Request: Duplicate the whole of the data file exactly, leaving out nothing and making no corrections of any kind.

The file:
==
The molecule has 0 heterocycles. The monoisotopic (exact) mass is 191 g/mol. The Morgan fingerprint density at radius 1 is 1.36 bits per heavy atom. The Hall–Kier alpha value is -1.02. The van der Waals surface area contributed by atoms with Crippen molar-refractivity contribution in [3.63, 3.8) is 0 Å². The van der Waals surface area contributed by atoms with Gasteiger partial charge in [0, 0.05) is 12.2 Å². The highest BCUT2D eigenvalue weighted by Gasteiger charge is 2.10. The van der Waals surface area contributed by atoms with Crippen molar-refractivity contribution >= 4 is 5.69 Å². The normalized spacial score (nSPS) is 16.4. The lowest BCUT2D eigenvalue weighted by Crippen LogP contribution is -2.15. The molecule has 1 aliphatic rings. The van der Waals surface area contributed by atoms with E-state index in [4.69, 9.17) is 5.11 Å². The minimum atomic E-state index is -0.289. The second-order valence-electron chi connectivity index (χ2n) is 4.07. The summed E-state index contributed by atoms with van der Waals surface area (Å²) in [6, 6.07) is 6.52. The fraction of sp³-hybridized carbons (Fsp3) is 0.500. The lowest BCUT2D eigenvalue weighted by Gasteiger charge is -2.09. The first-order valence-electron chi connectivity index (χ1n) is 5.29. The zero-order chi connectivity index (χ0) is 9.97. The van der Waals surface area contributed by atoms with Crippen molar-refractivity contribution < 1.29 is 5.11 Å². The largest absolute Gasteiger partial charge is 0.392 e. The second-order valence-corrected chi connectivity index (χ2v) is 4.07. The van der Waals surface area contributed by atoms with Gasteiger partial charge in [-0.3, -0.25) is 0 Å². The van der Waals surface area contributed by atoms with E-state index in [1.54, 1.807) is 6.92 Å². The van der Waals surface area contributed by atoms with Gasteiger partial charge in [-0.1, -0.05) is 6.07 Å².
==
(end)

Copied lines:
The molecule has 0 heterocycles. The monoisotopic (exact) mass is 191 g/mol. The Morgan fingerprint density at radius 1 is 1.36 bits per heavy atom. The Hall–Kier alpha value is -1.02. The van der Waals surface area contributed by atoms with Crippen molar-refractivity contribution in [3.63, 3.8) is 0 Å². The van der Waals surface area contributed by atoms with Gasteiger partial charge in [0, 0.05) is 12.2 Å². The highest BCUT2D eigenvalue weighted by Gasteiger charge is 2.10. The van der Waals surface area contributed by atoms with Crippen molar-refractivity contribution >= 4 is 5.69 Å². The normalized spacial score (nSPS) is 16.4. The lowest BCUT2D eigenvalue weighted by Crippen LogP contribution is -2.15. The molecule has 1 aliphatic rings. The van der Waals surface area contributed by atoms with E-state index in [4.69, 9.17) is 5.11 Å². The minimum atomic E-state index is -0.289. The second-order valence-electron chi connectivity index (χ2n) is 4.07. The summed E-state index contributed by atoms with van der Waals surface area (Å²) in [6, 6.07) is 6.52. The fraction of sp³-hybridized carbons (Fsp3) is 0.500. The lowest BCUT2D eigenvalue weighted by Gasteiger charge is -2.09. The first-order valence-electron chi connectivity index (χ1n) is 5.29. The zero-order chi connectivity index (χ0) is 9.97. The van der Waals surface area contributed by atoms with Crippen molar-refractivity contribution < 1.29 is 5.11 Å². The largest absolute Gasteiger partial charge is 0.392 e. The second-order valence-corrected chi connectivity index (χ2v) is 4.07. The van der Waals surface area contributed by atoms with Gasteiger partial charge in [-0.3, -0.25) is 0 Å². The van der Waals surface area contributed by atoms with E-state index in [1.54, 1.807) is 6.92 Å². The van der Waals surface area contributed by atoms with Gasteiger partial charge in [-0.1, -0.05) is 6.07 Å².